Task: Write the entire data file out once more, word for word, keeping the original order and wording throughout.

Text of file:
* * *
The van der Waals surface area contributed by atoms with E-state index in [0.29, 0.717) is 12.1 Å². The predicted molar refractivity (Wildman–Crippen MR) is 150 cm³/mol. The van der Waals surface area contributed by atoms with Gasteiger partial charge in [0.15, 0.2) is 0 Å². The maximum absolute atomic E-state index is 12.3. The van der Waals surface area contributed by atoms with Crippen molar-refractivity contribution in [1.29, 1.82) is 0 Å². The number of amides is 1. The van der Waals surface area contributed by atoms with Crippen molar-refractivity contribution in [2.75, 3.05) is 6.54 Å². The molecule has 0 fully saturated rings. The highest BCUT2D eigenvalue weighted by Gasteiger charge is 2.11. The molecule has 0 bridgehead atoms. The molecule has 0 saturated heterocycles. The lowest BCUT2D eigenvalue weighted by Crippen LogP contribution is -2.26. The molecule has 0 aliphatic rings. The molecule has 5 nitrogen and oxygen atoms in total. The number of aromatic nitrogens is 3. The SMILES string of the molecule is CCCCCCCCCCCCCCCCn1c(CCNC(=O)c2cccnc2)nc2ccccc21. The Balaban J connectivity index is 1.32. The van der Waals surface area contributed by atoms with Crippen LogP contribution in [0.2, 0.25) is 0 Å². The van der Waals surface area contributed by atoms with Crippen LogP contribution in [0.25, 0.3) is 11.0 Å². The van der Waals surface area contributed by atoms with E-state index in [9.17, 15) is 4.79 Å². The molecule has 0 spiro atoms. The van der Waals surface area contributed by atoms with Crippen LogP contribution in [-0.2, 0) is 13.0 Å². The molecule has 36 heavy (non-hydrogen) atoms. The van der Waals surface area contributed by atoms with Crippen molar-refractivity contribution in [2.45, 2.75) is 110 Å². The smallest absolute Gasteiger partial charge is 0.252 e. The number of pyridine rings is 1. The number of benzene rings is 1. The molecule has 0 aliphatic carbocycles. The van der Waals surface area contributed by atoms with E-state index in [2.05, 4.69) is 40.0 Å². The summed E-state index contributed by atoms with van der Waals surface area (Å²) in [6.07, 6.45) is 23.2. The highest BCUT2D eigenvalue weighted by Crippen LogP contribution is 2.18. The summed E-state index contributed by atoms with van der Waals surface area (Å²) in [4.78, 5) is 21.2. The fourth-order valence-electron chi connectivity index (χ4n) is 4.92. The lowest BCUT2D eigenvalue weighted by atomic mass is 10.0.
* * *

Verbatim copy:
The van der Waals surface area contributed by atoms with E-state index in [0.29, 0.717) is 12.1 Å². The predicted molar refractivity (Wildman–Crippen MR) is 150 cm³/mol. The van der Waals surface area contributed by atoms with Gasteiger partial charge in [0.15, 0.2) is 0 Å². The maximum absolute atomic E-state index is 12.3. The van der Waals surface area contributed by atoms with Crippen molar-refractivity contribution in [1.29, 1.82) is 0 Å². The number of amides is 1. The van der Waals surface area contributed by atoms with Crippen molar-refractivity contribution in [2.75, 3.05) is 6.54 Å². The molecule has 0 fully saturated rings. The highest BCUT2D eigenvalue weighted by Gasteiger charge is 2.11. The molecule has 0 bridgehead atoms. The molecule has 0 saturated heterocycles. The lowest BCUT2D eigenvalue weighted by Crippen LogP contribution is -2.26. The molecule has 0 aliphatic rings. The molecule has 5 nitrogen and oxygen atoms in total. The number of aromatic nitrogens is 3. The SMILES string of the molecule is CCCCCCCCCCCCCCCCn1c(CCNC(=O)c2cccnc2)nc2ccccc21. The Balaban J connectivity index is 1.32. The van der Waals surface area contributed by atoms with Crippen LogP contribution in [0.2, 0.25) is 0 Å². The van der Waals surface area contributed by atoms with Crippen LogP contribution in [0.25, 0.3) is 11.0 Å². The van der Waals surface area contributed by atoms with E-state index in [9.17, 15) is 4.79 Å². The molecule has 0 spiro atoms. The van der Waals surface area contributed by atoms with Crippen LogP contribution in [-0.2, 0) is 13.0 Å². The molecule has 36 heavy (non-hydrogen) atoms. The van der Waals surface area contributed by atoms with Crippen molar-refractivity contribution in [2.45, 2.75) is 110 Å². The smallest absolute Gasteiger partial charge is 0.252 e. The number of pyridine rings is 1. The number of benzene rings is 1. The molecule has 0 aliphatic carbocycles. The van der Waals surface area contributed by atoms with E-state index in [2.05, 4.69) is 40.0 Å². The summed E-state index contributed by atoms with van der Waals surface area (Å²) in [6.07, 6.45) is 23.2. The highest BCUT2D eigenvalue weighted by Crippen LogP contribution is 2.18. The summed E-state index contributed by atoms with van der Waals surface area (Å²) in [4.78, 5) is 21.2. The fourth-order valence-electron chi connectivity index (χ4n) is 4.92. The lowest BCUT2D eigenvalue weighted by atomic mass is 10.0.